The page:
You are currently browsing the tag archive for the ‘foul’ tag.

bonnacon.jpg

Did you grow up playing adventure games and reading fantasy literature (a la “Dragonlance”, “Lord of the Rings”, and “Harry Potter”)?  Well if so, you are familiar with a standardized stable of fantasy creatures from medieval lore–familiar mythical beasts such as Manticores, griffins, dragons, and trolls.  The creatures which didn’t come from classical mythology originated in bestiaries–medieval fieldguides of astonishing creatures.  These treatises didn’t just have made-up monsters they also had a moralizing flavor…and hopefully some illustrations!

creature-defends-itself.jpg

However there were some beasts in the bestiaries that didn’t make it past the red pencil of Tolkien and Gygax–like the unhappy subject of today’s post, the bonnacon.  The Bonnacon comes down to us from no less a source than Pliny the Elder (who thought it lived in Paeonia (which is modern Macedonia/Bulgaria).  The bonnacon was the comic relief monster in medieval bestiaries.  The medieval manuscript writers loved it because of its scatalogical hijinks, however the mythical animal’s means of defending itself was so uncouth that the prim myth-makers of the present left it out of the worlds which they built.

Untitled-1.jpg

I will leave it to the Aberdeen Bestiary to describe the creature to you in its own words.  I have stolen the translation from Wikipedia, but the page is immediately above this paragraph, if you want to translate the Latin yourself.

In Asia an animal is found which men call bonnacon. It has the head of a bull, and thereafter its whole body is of the size of a bull’s with the maned neck of a horse. Its horns are convoluted, curling back on themselves in such a way that if anyone comes up against it, he is not harmed. But the protection which its forehead denies this monster is furnished by its bowels. For when it turns to flee, it discharges fumes from the excrement of its belly over a distance of three acres, the heat of which sets fire to anything it touches. In this way, it drives off its pursuers with its harmful excrement.

The poor bonnacon thus seems like a beast which ate too much spicy Taco Bell.   This was obviously a source of much glee to the illuminators and scribes of yore, but it was too much for J.K. Rowling.  Even fantasy beasts have to get with the times and so the bonnacon has been left behind in the dark ages.  Even if it didn’t make it into adventure books and golden tales of magical enchantment, I wonder if there isn’t a place for the monster in contemporary music or modern stand-up.  This thing might fit right into Andrew Dice Clay’s act and who can doubt that it would naturalize instantly into Eminem’s lyrics.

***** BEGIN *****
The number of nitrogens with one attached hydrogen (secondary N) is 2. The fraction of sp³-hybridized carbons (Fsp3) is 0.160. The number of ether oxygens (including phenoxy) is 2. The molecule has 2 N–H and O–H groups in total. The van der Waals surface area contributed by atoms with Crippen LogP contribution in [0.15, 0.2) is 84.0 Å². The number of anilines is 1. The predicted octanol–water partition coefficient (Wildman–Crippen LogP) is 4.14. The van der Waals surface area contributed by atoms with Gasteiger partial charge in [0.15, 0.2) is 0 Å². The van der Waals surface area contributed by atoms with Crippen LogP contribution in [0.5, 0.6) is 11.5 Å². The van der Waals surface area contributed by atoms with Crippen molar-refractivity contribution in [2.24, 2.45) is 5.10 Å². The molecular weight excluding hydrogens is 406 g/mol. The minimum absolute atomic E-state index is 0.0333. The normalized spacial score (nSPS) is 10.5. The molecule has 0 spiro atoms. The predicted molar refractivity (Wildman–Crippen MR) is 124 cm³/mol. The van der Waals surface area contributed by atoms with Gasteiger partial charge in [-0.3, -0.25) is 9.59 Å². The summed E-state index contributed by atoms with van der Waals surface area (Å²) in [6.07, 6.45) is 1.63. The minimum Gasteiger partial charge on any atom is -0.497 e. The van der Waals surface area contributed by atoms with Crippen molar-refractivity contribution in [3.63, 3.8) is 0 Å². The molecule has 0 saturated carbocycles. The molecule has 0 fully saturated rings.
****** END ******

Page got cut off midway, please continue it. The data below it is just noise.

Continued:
Bonnacon-Medieval-Monster-surprise.jpg

Behold a dreadful strangling monster!  This entity cannot be easily killed by conventional means and it reproduces both by asexually spawning duplicates of itself (at first attached to the parent by runners) and by releasing tens of thousands of wind-born flying pods.  When these pods land on something they take root and start to grow—even if it is another tree or a roof or a bit of concrete.  This monster comes from the primeval forests of China, indeed it is mentioned in the most ancient Chinese texts, but today it has spread everywhere.  It eats toxins and is not affected by most pollutants or even by high doses of toxic metals. It produces a poison which kills plants. If you live in a major city there is probably more than one outside your door right now!

Ailanthus altissima, the Tree of Heaven (photo by Cheryl Moorehead)

Thanks to the title at the top of the page, perspicacious readers will probably already have guessed that the monster I am writing about is Ailanthus altissima, aka the tree of heaven.  This is one of the most successful invasive species out there.  People unfamiliar with the plant are probably chortling at my rhetoric, whereas people who do know this tree, especially gardeners, are most likely making murderous gestures and exclaiming wild oaths.  The tree reproduces like crazy and it grows with seemingly supernatural speed.  Anyone who has tried to garden anywhere near a tree of heaven has spent a great deal of their time pulling up saplings or sawing them down only to see them rise again and again like the fearsome horde of hellspawn which they are.  When chopped down the tree grows back with redoubled vigor and produces suckers (basal shoots which grow from the roots and produce independent trees).  The tree of heaven may not be a massive clonal colony like Pando, but fighting the suckers and the seedlings and their many offshoots makes it seem like a single malevolent entity. And it is everywhere—when you see a tree growing on top of an abandoned building or sprouting improbably from sheer concrete, it is most likely the tree of heaven.